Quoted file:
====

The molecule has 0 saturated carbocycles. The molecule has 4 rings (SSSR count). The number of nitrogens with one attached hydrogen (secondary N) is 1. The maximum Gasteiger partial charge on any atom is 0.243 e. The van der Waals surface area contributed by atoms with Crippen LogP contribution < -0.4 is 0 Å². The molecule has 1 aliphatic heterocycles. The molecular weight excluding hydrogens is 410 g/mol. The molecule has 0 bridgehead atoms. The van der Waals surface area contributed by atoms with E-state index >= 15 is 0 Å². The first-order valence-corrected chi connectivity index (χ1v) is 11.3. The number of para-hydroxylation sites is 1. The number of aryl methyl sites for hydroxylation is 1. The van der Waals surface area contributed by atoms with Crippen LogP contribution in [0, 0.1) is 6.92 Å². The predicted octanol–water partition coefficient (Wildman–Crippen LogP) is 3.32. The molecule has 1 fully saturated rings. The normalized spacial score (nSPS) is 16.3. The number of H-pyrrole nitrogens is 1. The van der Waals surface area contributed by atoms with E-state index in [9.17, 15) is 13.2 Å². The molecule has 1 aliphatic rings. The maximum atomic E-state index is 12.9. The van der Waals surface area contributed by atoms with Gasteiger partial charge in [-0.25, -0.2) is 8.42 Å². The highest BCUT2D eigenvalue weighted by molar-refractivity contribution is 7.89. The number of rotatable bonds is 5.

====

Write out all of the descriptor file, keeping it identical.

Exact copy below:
The molecule has 0 saturated carbocycles. The molecule has 4 rings (SSSR count). The number of nitrogens with one attached hydrogen (secondary N) is 1. The maximum Gasteiger partial charge on any atom is 0.243 e. The van der Waals surface area contributed by atoms with Crippen LogP contribution < -0.4 is 0 Å². The molecule has 1 aliphatic heterocycles. The molecular weight excluding hydrogens is 410 g/mol. The molecule has 0 bridgehead atoms. The van der Waals surface area contributed by atoms with E-state index >= 15 is 0 Å². The first-order valence-corrected chi connectivity index (χ1v) is 11.3. The number of para-hydroxylation sites is 1. The number of aryl methyl sites for hydroxylation is 1. The van der Waals surface area contributed by atoms with Crippen LogP contribution in [0, 0.1) is 6.92 Å². The predicted octanol–water partition coefficient (Wildman–Crippen LogP) is 3.32. The molecule has 1 fully saturated rings. The normalized spacial score (nSPS) is 16.3. The number of H-pyrrole nitrogens is 1. The van der Waals surface area contributed by atoms with E-state index in [9.17, 15) is 13.2 Å². The molecule has 1 aliphatic rings. The maximum atomic E-state index is 12.9. The van der Waals surface area contributed by atoms with Gasteiger partial charge in [-0.25, -0.2) is 8.42 Å². The highest BCUT2D eigenvalue weighted by molar-refractivity contribution is 7.89. The number of rotatable bonds is 5.